Much like Allah Bakash, Ravi Kumar, a student of the eighth standard of the same school, has a similar story to tell. His parents live in a village in Yadagiri. He stayed with his grandparents during the lockdown, helping them to do their construction work.  Ravi admits that he didn’t study much during the lockdown and was involved in construction work. 

About 60-70 students came to school out of the 122 students previously attending school pre-COVID-19. Shanta Kumari, the Hindi teacher at Ambedkar school, and others tried to get the students to concentrate in the class. During the lockdown, she too, felt helpless. She couldn’t teach her students because she was posted at Mahadevpura constituency for COVID duty. 

United Nations Educational, Scientific and Cultural Organization (UNESCO) estimates  23.8 million additional children and youth (from pre-primary to tertiary) may drop out or not have access to school next year due to the pandemic’s economic impact alone. The total number of children not returning to their education after the school closures are likely to be even greater. 

School closures will have not only immediate economic consequences but long-lasting effects. It is estimated that for the first time since its conception, the Human Development Index (HDI), of which the education dimension accounts for a third, will show a striking decline.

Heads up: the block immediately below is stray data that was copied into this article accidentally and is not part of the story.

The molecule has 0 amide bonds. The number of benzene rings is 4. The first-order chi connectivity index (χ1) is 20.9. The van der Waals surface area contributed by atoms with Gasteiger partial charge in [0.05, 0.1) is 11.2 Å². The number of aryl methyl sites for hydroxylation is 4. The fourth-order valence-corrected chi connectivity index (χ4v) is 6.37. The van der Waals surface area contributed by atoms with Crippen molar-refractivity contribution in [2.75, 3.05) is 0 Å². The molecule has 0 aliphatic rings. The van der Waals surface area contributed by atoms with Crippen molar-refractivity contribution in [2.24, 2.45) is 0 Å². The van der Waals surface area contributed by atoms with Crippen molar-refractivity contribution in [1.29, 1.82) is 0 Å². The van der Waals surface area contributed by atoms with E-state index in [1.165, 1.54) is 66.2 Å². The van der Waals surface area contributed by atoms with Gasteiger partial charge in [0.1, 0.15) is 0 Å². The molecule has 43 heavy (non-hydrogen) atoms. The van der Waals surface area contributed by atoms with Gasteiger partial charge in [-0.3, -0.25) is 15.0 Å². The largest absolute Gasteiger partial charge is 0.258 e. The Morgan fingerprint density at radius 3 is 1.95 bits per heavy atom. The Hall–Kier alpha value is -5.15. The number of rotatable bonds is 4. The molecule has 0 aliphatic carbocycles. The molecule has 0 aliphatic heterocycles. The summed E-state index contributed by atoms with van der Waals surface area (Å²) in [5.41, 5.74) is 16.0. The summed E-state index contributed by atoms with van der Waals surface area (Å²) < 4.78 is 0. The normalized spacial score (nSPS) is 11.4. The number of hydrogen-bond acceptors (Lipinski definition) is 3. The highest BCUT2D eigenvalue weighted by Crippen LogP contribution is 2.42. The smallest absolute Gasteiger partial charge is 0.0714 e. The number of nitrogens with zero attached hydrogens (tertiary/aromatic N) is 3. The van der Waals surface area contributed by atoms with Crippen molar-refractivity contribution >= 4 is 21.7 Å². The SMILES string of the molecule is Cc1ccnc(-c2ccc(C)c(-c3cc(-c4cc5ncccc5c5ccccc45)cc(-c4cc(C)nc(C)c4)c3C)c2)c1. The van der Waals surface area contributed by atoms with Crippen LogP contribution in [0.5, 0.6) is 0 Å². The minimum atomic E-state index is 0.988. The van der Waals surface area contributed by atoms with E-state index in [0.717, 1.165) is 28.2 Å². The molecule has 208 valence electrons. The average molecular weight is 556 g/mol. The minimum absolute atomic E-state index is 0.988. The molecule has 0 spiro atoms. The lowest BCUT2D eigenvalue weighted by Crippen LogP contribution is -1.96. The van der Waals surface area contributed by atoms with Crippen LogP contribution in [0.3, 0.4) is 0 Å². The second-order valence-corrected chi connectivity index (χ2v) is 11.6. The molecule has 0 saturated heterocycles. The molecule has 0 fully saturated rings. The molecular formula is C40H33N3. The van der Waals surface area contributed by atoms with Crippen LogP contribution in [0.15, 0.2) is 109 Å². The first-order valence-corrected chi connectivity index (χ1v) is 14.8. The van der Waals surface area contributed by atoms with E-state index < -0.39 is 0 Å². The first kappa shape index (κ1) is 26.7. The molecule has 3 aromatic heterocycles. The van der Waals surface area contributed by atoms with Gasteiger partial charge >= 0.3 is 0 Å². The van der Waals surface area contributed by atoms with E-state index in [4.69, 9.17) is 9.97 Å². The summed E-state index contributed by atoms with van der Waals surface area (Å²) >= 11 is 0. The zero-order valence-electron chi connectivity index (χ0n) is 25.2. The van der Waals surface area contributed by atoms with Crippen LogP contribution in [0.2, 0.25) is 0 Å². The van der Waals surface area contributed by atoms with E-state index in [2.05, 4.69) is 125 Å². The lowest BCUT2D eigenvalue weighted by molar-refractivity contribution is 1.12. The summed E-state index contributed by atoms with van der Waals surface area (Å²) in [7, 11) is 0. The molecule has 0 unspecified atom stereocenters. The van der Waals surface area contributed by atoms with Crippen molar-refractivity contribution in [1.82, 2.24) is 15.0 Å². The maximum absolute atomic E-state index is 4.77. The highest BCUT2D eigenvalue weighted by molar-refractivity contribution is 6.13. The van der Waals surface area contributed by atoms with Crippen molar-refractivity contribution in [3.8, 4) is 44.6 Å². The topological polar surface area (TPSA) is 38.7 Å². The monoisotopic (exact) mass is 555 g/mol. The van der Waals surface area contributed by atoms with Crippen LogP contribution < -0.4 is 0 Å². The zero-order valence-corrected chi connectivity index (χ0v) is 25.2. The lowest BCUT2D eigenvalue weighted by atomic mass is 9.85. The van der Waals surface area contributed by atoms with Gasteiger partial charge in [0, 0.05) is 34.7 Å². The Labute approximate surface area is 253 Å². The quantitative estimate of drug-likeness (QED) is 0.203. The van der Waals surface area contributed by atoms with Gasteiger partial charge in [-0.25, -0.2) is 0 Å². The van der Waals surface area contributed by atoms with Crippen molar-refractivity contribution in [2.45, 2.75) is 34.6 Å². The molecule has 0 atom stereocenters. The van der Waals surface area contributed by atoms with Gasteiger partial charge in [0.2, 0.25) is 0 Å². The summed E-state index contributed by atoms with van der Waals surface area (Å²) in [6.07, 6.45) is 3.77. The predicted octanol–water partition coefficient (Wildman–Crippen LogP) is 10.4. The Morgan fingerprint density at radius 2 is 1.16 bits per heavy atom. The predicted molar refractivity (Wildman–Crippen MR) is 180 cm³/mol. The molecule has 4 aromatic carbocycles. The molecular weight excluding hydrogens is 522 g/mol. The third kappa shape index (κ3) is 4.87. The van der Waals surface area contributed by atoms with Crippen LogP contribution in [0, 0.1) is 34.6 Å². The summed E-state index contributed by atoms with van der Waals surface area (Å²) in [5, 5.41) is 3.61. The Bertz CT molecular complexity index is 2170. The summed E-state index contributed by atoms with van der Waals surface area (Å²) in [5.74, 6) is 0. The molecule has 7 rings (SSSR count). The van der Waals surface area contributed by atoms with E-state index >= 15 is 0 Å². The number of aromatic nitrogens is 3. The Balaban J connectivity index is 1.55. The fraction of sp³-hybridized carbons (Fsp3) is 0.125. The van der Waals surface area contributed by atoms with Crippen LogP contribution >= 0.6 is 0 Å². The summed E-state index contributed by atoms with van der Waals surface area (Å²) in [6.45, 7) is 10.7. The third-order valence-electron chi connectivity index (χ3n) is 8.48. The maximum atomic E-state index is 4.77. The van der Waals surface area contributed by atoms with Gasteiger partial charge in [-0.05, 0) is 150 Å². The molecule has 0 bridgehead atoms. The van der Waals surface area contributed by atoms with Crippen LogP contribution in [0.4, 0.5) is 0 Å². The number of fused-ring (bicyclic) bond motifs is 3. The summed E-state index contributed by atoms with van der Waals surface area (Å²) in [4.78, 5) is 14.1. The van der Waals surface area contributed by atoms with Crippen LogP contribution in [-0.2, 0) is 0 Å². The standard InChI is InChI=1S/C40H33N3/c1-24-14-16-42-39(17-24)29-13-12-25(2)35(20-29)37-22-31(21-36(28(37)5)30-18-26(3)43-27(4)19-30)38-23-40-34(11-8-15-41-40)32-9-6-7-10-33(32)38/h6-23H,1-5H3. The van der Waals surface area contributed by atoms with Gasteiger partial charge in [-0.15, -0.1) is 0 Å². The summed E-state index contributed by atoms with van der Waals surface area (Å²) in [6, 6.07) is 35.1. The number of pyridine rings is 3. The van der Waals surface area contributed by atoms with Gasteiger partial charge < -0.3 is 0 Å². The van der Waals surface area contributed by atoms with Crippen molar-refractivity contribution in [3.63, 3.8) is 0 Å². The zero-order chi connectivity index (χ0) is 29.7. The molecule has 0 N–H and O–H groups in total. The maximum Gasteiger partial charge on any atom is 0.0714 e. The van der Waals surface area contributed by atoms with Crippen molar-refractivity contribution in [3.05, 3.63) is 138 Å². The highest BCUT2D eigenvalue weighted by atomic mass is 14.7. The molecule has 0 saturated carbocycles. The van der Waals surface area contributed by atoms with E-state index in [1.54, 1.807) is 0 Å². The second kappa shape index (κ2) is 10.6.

From Disruption to Dropouts 

Prof. Ashwani Kumar, a policy analyst and researcher on public policy and governance, said, “The pandemic has blinded the policymakers, excluding certain marginalized students from the purview of education.” He said these reports, which indicate the rising dropout rates, might turn out to be true.

He opined, “Children belonging to rural households have been disrupted and excluded from the digital knowledge space.” Even in urban schools, the lack of the Parents Teachers Association (PTA) and such communities make things worse because there is no way to reach out to the parents. 

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Prof. Kumar is not very optimistic about the parental decision of sending their wards back to school once the air is clean, specifically in rural houses. He suggests pre-packaged meals be sent to houses. School authorities should reach out to parents by creating mutual communities, and policymakers streamline their thoughts to make them more inclusive. 

He believes, should the country be pushed to the brink of a third wave of COVID-19, it is these children who will be severely affected. Government schemes like mid-day meals haven’t permeated through society to those who need them amid the chaos. These meals were a means to incentivize the students to get them to school. And when these were disrupted, it won’t just affect their education but also their nutrition. 

Far too many of us have languished due to the pandemic, and while the country falls into newer debts in the wake of the second wave, millions fall through the cracks.